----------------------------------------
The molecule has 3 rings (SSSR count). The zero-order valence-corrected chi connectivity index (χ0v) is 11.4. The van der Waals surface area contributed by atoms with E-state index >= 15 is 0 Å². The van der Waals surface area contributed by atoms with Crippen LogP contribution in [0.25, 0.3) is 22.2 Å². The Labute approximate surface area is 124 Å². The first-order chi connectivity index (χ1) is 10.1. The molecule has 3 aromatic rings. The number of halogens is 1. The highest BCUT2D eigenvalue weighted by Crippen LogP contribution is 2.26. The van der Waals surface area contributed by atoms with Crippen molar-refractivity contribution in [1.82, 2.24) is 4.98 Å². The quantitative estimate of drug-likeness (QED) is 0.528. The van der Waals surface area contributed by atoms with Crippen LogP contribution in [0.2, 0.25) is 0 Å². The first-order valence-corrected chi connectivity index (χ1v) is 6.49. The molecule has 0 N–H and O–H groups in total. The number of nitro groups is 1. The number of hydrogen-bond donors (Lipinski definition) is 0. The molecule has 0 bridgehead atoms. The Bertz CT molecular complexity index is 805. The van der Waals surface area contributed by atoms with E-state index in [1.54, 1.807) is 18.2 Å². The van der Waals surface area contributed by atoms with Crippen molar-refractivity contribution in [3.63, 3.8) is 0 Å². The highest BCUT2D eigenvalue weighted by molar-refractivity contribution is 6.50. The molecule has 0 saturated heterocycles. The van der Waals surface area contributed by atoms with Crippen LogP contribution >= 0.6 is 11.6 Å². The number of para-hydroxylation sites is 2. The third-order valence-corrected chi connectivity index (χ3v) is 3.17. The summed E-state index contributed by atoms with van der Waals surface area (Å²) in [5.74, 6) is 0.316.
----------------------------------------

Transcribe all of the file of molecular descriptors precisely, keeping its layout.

The molecule has 3 rings (SSSR count). The zero-order valence-corrected chi connectivity index (χ0v) is 11.4. The van der Waals surface area contributed by atoms with E-state index >= 15 is 0 Å². The van der Waals surface area contributed by atoms with Crippen LogP contribution in [0.25, 0.3) is 22.2 Å². The Labute approximate surface area is 124 Å². The first-order chi connectivity index (χ1) is 10.1. The molecule has 3 aromatic rings. The number of halogens is 1. The highest BCUT2D eigenvalue weighted by Crippen LogP contribution is 2.26. The van der Waals surface area contributed by atoms with Crippen molar-refractivity contribution in [1.82, 2.24) is 4.98 Å². The quantitative estimate of drug-likeness (QED) is 0.528. The van der Waals surface area contributed by atoms with Crippen LogP contribution in [0.2, 0.25) is 0 Å². The first-order valence-corrected chi connectivity index (χ1v) is 6.49. The molecule has 0 N–H and O–H groups in total. The number of nitro groups is 1. The number of hydrogen-bond donors (Lipinski definition) is 0. The molecule has 0 bridgehead atoms. The Bertz CT molecular complexity index is 805. The van der Waals surface area contributed by atoms with E-state index in [1.54, 1.807) is 18.2 Å². The van der Waals surface area contributed by atoms with Crippen molar-refractivity contribution in [3.63, 3.8) is 0 Å². The highest BCUT2D eigenvalue weighted by molar-refractivity contribution is 6.50. The molecule has 0 saturated heterocycles. The van der Waals surface area contributed by atoms with Crippen LogP contribution >= 0.6 is 11.6 Å². The number of para-hydroxylation sites is 2. The third-order valence-corrected chi connectivity index (χ3v) is 3.17. The summed E-state index contributed by atoms with van der Waals surface area (Å²) in [5.74, 6) is 0.316.